But within feudalism tools and techniques were further developed, a new class of merchants and artisans appeared in the towns. The serfs, in alliance with the rising merchant class, succeeded in gaining their freedom from serfdom, in commuting their labour service into a new system of money rents.

With the commutation of labour service, the lords found themselves unable to obtain labour for their own private estates. In order to obtain this (as well as for other secondary reasons) they proceeded to 'enclose' the peasants' own land, that is, to drive them from it so that they were compelled to seek employment as wage-labourers in order to live.

Great numbers of these dispossessed peasants migrated to the towns to seek employment with the merchants and artisans. The working class was born. Within the framework of feudal society, a new economic system -- capitalism -- began to develop.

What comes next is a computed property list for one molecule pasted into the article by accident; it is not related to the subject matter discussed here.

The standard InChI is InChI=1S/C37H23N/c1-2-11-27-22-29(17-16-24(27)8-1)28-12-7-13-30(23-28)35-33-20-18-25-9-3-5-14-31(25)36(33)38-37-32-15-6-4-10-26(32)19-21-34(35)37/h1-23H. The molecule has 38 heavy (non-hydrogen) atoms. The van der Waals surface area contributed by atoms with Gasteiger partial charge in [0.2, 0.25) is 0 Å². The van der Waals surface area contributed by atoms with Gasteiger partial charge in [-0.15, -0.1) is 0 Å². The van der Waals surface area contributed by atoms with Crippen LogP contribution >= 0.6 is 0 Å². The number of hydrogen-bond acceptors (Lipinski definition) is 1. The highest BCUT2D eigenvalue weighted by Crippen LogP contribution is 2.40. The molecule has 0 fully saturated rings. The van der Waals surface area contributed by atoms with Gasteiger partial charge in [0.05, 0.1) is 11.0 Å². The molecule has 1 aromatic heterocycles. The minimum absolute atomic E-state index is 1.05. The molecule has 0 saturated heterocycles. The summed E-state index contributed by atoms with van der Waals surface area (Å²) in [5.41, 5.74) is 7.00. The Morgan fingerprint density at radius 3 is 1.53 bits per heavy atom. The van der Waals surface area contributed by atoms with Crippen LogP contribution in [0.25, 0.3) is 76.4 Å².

But the merchant capitalists found their efforts to develop the capitalist system (on which their economic advancement depended) frustrated by the opposition of the ruling landed aristocracy. This frustration gave rise to a political movement to change the social system. Eventually the political power of the aristocracy was overthrown in a bourgeois revolution, and the capitalist class became the ruling class.

Within the framework of capitalist society, tools and techniques were developed at an unprecedented rate. In the 20th century the point was reached where the full use and development of these new tools and techniques was being held back by the continued existence of a social system which had outlived its usefulness to the mass of the people. This became the basis of a crisis within the capitalist system, and it brought into existence a movement to change (again) the social system to a new one: the socialist movement.